Wrenshall’s youngest students will be returning to the classroom sooner than expected following an emergency school board meeting Tuesday, Sept. 22.

The board voted unanimously to return students in Pre-K and kindergarten to the classroom in the hybrid learning model the school year started with as soon as next week, Superintendent Kim Belcastro said.

“Our pre-kindergarten and kindergarten teachers are really struggling,” Belcastro said. “They really do not feel that they can provide the best possible education for our students by doing a virtual program.”

Board chair Michelle Blanchard, who works in the Duluth School District, said she understands the teachers’ perspective.

“I taught kindergarten for years. I think it would be difficult to expect 4- and 5-year-olds to be sitting in front of a computer trying to learn,” Blanchard said. “I don’t think it’s feasible. I don’t think it’s realistic, either.”

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Belcastro said the school would work closely with parents and guardians to try to meet the needs of their children as they return to school or if they opt for distance learning.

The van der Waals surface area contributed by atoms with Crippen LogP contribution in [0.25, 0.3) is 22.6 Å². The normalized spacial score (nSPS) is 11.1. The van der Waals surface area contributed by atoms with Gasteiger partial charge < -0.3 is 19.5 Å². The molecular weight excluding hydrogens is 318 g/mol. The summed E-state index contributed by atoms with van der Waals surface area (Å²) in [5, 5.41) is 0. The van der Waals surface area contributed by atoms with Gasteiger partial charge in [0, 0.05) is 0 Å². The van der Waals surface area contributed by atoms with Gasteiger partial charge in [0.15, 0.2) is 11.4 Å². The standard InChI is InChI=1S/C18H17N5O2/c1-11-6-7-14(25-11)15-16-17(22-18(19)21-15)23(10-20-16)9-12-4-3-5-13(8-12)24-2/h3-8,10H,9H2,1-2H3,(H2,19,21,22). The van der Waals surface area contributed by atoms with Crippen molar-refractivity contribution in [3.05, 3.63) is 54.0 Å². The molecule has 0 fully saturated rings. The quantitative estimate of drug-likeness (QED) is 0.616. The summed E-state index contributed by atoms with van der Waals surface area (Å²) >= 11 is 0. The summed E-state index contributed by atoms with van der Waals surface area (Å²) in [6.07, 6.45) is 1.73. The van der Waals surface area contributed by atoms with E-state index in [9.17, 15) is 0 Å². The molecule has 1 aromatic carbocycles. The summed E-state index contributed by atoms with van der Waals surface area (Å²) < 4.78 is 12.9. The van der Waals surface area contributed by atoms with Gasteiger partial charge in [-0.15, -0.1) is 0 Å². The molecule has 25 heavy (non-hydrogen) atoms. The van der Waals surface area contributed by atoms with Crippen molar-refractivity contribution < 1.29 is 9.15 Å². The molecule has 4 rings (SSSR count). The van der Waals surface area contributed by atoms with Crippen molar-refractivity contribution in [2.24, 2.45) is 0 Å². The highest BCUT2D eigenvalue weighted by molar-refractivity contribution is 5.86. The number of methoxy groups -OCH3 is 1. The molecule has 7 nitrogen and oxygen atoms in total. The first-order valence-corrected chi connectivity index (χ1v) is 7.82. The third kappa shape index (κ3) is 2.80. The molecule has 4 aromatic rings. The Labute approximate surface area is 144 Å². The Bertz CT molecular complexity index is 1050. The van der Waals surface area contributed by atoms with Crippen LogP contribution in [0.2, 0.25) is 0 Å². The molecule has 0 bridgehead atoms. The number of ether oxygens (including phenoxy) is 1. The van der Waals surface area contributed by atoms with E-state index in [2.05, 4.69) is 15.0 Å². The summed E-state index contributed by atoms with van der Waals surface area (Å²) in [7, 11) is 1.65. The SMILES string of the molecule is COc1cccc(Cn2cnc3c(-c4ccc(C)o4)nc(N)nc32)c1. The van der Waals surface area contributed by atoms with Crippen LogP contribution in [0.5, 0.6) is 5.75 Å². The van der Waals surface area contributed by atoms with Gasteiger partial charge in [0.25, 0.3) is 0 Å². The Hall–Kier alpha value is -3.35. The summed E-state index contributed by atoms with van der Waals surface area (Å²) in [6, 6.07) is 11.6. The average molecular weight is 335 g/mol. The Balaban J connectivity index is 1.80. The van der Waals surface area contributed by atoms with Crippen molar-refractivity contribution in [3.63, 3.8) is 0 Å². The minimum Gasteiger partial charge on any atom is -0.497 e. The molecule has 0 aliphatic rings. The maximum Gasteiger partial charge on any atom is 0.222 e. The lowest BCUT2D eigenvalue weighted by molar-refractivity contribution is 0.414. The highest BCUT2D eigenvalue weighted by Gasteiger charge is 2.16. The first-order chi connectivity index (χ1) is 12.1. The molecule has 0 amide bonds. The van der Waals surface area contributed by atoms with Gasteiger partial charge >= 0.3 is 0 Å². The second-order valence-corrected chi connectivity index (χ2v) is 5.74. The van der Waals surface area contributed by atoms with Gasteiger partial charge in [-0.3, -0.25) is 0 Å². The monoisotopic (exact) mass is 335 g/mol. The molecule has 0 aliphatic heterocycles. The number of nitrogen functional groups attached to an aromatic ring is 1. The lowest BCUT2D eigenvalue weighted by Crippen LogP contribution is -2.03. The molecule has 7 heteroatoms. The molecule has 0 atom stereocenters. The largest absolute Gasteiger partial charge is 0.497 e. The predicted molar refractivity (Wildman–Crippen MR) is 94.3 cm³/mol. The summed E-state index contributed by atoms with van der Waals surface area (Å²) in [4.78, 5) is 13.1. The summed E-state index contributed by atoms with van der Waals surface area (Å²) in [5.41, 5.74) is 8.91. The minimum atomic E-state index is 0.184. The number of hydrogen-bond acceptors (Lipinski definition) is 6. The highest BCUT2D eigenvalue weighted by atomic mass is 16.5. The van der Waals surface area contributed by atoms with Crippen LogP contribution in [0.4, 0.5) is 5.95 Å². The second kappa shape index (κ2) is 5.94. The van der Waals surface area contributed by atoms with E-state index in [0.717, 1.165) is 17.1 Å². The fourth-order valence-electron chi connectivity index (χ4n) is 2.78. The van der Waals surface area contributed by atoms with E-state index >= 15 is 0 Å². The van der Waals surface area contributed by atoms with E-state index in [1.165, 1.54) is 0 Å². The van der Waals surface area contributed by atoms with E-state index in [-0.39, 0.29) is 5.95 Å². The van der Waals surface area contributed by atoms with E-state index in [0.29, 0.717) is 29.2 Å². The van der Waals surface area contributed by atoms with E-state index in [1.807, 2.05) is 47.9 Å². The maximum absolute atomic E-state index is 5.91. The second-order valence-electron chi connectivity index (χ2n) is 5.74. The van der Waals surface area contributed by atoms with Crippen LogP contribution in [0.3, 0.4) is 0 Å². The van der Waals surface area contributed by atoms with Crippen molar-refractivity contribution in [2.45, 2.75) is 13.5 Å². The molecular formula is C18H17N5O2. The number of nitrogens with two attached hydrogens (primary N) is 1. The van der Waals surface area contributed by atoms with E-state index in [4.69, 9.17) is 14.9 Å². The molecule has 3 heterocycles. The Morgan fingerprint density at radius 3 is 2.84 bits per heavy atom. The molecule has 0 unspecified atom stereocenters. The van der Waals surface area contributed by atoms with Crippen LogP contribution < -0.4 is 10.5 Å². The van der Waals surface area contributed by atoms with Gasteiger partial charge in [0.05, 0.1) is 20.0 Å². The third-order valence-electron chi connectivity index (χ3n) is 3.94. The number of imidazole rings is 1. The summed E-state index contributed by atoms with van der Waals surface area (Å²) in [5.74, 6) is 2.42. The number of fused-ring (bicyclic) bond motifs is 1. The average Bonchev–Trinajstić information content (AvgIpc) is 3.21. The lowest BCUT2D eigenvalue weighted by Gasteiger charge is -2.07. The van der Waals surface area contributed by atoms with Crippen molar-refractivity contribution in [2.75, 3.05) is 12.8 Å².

Wrenshall announced Monday, Sept. 21, it was closing the school for two days this week and moving to a full distance learning model for all students until Nov. 9. The school was struggling to cover classes after 5% of its teachers were sent home due to COVID-19 symptoms. Other non-teacher staff have also been out with symptoms of the disease.

Board member Janaki Fisher-Merritt, one of four board members attending the meeting virtually, stressed only one member of the Wrenshall staff has tested positive for COVID-19 and that person wasn’t in a “direct teaching role” with students.

“This isn’t like an outbreak at school,” Fisher-Merritt said. “What it is is we have a lot of people with symptoms of COVID, which could be all kinds of things like allergies and colds ... We just don’t know because tests haven’t come back yet or people haven’t been diagnosed with it and we have to err on the side of caution.”

For now, only the youngest students will be returning to school, but Blanchard said she hopes the school can “use a staggered approach” for older elementary students returning to the building in a hybrid model. The hope is eventually only high school students will be left on a distance learning until Nov. 9.

“I think that’s a nice way of thinking of it,” Belcastro said. “We can just slowly, hopefully get them to come back in a little bit of a progression. I think that does make sense.”